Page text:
Reading a NY Times article by Shaila K. Dewan, I was brought up short by the first paragraph:

For more than a century, the fingerprint has been the quintessential piece of crime scene evidence. But fingerprints are only a tiny part of the story. All of a person’s “friction ridged skin” is distinctively patterned: soles, palms and even the writer’s palm, as the outer side of the hand is called.

The writer’s palm? Never heard of it, neither had my dictionaries, and “the outer side of the hand” didn’t make any sense to me. I googled “writer’s palm” and only got 27 hits, many of which simply refer to the palm of a writer (so it’s clearly not a very widespread term). I did, however, get two further definitions.

From a National Institute of Standards and Technology web page:

Larabee described the parts of the palm, emphasizing the importance of the “writers palm” which is the 4.45 cm (1.75 inch) by 12.7 cm (5.0 inch) area on the side of each palm opposite the thumb.

Not much better. But an IRS page has a nice clear definition: “The writer’s palm is that area on the side of the palm which normally rests against the paper when writing.” Isn’t it interesting how much more informative a plain-language definition can be than an ostentatiously scientific one?


  1. I found the writer’s palm by the simple expedient of bringing my hands to my chest, palms facing the floor and the back of the hand towards my face. The writer’s palm being that part of the hand away from the chest. See how simple it is when you experiment?:)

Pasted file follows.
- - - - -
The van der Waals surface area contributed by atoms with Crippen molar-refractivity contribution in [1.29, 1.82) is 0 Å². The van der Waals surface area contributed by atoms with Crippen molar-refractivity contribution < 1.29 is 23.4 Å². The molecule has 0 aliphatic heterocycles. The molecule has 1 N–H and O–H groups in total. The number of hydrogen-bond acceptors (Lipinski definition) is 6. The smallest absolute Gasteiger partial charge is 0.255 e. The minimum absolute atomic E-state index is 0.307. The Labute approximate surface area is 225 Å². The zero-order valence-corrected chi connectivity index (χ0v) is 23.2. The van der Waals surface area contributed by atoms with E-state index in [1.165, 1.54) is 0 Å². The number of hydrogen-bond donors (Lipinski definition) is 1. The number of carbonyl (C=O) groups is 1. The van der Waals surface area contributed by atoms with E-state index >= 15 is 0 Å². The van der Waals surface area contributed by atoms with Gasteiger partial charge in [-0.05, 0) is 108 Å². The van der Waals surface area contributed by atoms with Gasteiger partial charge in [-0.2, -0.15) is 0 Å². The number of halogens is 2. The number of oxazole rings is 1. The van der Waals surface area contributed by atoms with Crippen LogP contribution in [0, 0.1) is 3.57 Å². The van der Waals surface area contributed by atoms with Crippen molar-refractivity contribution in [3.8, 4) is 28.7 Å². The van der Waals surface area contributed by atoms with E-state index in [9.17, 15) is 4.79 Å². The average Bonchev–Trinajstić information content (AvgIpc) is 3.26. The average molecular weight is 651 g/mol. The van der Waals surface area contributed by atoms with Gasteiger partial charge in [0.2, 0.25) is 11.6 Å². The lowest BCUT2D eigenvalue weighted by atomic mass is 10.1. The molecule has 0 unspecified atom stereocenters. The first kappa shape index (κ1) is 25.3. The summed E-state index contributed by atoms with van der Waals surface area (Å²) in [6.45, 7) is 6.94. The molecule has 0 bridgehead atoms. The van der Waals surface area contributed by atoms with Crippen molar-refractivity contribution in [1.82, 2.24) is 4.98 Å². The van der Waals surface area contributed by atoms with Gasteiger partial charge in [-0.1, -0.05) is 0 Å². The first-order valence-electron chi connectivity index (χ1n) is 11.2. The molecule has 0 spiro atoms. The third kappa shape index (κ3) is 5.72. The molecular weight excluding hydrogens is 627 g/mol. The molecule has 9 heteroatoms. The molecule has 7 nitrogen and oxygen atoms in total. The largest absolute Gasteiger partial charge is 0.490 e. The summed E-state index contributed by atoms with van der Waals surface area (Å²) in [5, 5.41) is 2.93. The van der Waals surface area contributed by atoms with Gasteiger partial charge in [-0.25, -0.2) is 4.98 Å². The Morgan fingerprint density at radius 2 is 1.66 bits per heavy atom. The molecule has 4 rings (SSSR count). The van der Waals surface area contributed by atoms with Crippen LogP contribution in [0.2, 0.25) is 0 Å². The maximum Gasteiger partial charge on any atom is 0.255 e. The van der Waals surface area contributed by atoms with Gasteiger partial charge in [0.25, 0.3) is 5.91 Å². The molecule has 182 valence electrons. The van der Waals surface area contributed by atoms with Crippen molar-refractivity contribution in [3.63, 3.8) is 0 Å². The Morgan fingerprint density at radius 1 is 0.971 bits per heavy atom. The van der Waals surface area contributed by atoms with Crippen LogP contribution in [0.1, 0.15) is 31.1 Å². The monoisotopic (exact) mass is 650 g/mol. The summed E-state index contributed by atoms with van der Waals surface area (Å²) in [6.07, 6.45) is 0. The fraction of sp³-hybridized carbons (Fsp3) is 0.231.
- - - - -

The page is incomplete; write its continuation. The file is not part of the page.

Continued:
2. In anatomical terminology the ball of muscle at the base of the thumb (on the palm side) is the thenar eminence, and the area on the other side, at the base of the little finger, is the hypothenar, “below the thenar”.
    I presume it is thought of as “below” because it is at the bottom of the palm when the hand is writing.

  3. a year ago when I was google bombing I searched for xanthippean, which returned one result, in a list of words.
    today it returns five results, with proper usage. Guess it’s real.

  4. Last year, in my Semantics of English class at that University of Glasgow, we were in the computer lab playing with the British National Corpus–typing in words and seeing the results.
    A sort-of game was started–what words, when typed in invidicually give many results, but when typed in as a phrase give only one.
    My winner: “punk” “rock” and “music” individually returned loads of hits, but “punk rock music” gave moe only one.

  5. Hmmm, based on that “friction ridged” indictment, the slang term Pommie (for Brits), should really be Palmy ?

  6. I have verified by Google that not-condoning outnumbers condoning by at least 1000 to one, but probably 10,000 to one. There isn’t really a lot of condoning going on these days.

  7. A bit weird that this information would be in the Internal Revenue Manual… I guess it is much more natural to write little finger down than thumb down; I think it could be done either way though.

  8. Jessica Weissman says

    I know I’m late to the party, but the term is common usage among people who take and use fingerprints and palmprints.

  9. Never too late, and I thank you for that very pertinent information!

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